Syria’s government is under growing financial pressure but is surviving through a mixture of help from allies, severe spending cuts, money from wealthy businessmen and the country’s remaining functioning industries.
Almost two years after the Syrian uprising began, Damascus is funding its state structures and war machine thanks to assistance from Moscow and Tehran, dwindling commodity exports and taxes – and the opportunities the war economy offers to make and seize cash.
“You can see pressure building up on the regime but you don’t actually get to the collapse,” said David Butter, a Middle East finance specialist at Chatham House, the London-based think-tank. “There is enough circulation in parts of the economy to keep things going.”
Crucial revenue sources such as oil, tourism and agriculture have been choked by a combination of western sanctions and the devastating impact of the conflict on the wider economy.
While reliable numbers are not available, the Economist Intelligence Unit estimates the economy contracted 18.8 per cent last year, while inflation rose by 37 per cent and the budget deficit climbed to an “unsustainable” 14.7 per cent of economic output.
Yet one critical point is that international financial measures against Syria remain piecemeal. Even the sanctions imposed by the west are not watertight: last year, Greece, a big customer for Syrian phosphates, blocked an EU proposal to ban imports of the mineral, which generated Syria export earnings of $200m in 2010.
What is more, the international sanctions do not affect Bashar al-Assad’s main allies in Tehran and Moscow. Iran has offered public financial support, agreeing last month to set up a $1bn credit line to export consumer goods to Syria.
In August, Damascus said it was finalising an agreement for Syria to send crude oil exports – which are under western sanctions – to Russia in exchange for imports of refined products, although it is not clear if the deal went ahead. Russia has printed Syrian banknotes, while analysts say Russian banks have offered Damascus a precious connection to the international financial system, including processing low-profile oil export deals to other countries.
“Russian banks are going to have to make a decision about whether they want to be viewed as the Syrian regime’s bank of last resort,” said one US Treasury official.
The Syrian government is also still reaping revenues from the mobile phone industry, where – under a prewar operating agreement – the telecommunications regulator receives half the sales generated by the two companies, Syriatel and South Africa’s MTN.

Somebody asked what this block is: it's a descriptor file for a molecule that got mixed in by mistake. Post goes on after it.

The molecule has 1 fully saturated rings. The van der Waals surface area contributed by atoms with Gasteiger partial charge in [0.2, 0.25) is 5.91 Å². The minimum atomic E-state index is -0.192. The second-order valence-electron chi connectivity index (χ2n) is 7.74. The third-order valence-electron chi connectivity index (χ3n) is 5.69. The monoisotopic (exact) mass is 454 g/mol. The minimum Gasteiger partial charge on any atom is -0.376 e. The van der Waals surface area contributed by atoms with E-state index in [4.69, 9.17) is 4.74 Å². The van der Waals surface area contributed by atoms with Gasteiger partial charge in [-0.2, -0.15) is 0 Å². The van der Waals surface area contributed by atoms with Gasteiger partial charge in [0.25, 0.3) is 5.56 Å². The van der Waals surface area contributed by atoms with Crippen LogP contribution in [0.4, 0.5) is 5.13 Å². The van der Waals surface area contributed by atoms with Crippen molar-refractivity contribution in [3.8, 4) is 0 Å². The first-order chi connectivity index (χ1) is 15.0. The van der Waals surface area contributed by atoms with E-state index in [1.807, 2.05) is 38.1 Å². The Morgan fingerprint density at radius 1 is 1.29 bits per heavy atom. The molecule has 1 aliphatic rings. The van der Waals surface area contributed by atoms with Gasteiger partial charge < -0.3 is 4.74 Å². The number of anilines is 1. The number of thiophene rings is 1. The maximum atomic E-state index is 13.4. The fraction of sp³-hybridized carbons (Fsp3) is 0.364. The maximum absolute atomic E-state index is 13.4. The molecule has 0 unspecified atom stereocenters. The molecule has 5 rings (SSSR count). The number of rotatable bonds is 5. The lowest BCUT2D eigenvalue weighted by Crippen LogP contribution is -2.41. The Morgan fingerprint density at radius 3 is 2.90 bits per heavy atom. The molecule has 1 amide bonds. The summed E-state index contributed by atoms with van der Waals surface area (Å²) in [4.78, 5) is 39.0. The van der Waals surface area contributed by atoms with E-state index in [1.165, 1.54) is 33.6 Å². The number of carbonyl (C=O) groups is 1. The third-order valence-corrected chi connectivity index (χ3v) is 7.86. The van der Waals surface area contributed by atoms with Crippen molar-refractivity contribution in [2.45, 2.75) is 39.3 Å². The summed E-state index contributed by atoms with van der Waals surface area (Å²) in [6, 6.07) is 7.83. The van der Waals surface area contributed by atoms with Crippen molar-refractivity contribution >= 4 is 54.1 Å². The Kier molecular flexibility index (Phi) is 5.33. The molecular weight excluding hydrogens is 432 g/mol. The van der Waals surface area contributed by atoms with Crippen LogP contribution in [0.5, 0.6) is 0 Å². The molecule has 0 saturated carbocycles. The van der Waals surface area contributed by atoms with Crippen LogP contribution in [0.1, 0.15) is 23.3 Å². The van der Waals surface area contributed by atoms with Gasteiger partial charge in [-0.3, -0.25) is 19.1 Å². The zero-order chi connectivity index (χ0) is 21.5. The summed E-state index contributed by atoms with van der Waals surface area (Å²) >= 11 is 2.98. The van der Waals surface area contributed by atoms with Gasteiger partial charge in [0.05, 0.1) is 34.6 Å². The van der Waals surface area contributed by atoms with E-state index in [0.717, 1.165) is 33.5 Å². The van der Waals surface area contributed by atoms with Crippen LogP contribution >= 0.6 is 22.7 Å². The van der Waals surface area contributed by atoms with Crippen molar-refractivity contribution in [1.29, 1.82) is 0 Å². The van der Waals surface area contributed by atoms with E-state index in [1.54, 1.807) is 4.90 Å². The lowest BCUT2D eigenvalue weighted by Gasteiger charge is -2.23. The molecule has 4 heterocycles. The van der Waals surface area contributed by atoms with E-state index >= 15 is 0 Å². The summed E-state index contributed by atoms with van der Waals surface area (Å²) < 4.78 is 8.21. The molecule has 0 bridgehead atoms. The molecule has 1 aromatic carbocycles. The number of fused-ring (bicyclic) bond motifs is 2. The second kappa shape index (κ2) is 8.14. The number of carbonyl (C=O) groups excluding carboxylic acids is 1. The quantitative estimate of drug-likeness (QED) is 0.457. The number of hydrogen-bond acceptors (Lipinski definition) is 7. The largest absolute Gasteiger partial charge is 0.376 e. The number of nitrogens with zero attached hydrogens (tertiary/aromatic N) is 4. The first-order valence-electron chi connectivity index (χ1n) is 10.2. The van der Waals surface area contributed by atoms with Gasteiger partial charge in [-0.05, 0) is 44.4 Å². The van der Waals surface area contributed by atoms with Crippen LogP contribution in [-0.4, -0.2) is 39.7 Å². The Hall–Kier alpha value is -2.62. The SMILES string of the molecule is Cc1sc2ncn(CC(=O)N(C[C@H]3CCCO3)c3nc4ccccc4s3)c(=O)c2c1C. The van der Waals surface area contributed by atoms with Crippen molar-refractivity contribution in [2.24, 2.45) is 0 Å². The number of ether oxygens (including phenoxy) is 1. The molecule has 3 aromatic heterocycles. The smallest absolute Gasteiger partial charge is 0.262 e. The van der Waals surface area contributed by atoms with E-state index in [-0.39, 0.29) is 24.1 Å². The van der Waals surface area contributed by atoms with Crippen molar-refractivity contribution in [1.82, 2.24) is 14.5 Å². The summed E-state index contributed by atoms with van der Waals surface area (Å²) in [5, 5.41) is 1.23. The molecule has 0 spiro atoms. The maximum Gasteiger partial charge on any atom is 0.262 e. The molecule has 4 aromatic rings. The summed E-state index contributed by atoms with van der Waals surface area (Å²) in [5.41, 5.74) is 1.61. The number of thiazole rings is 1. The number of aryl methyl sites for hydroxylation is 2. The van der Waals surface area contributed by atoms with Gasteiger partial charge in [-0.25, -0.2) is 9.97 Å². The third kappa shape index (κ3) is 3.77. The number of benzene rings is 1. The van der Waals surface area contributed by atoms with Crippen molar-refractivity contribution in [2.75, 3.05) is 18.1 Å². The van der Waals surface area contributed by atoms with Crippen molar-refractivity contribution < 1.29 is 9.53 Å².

Syriatel, which is owned by Rami Makhlouf ( pictured above) , Syria’s leading plutocrat and a first cousin of Mr Assad, has said it paid 20.5bn Syrian pounds to the government during the first nine months of last year – a 6 per cent increase on the same period the previous year.
MTN said it paid about S£11.6bn pounds to the regulator during the first half of last year, when revenues rose 12 per cent compared with the same period, in part because of greater international traffic as concerned relatives and friends called to check on people they knew in Syria.
While the spending power of both the regime and businesses has been hit hard by the drop in the Syrian pound – which has lost about half its value since the start of the crisis – the currency is in a steady decline rather than in free-fall.
Analysts say it has been propped up to a degree by government intervention in the market and by the influx of dollars into the country as the rebellion has gained territory and received supplies from outside.
Syria business people say the regime is also drawing cash from executives loyal to it – and seizing it from supporters of the armed opposition. “Whoever is accused of financing terrorism, the regime is taking over their assets and money,” said one opposition businessman, adding that the government did this by issuing freezing orders to banks.
The government has also taken action to make its depleted resources go further. It has cut spending savagely and channelled its remaining cash into paying the military and civil servants, analysts say. “The government is basically spending all its money on salaries,” said Jihad Yazigi, editor of The Syria Report economic newsletter.
The way the conflict has evolved has provided a final financial fillip to the regime. In the strange logic of the war economy, the more ground the government has lost to rebels, the more money it has been able to save by withholding funding from those areas.
As one western diplomat puts it: “As the opposition takes more and more parts of the country, that’s reducing the financial burden on the regime.”
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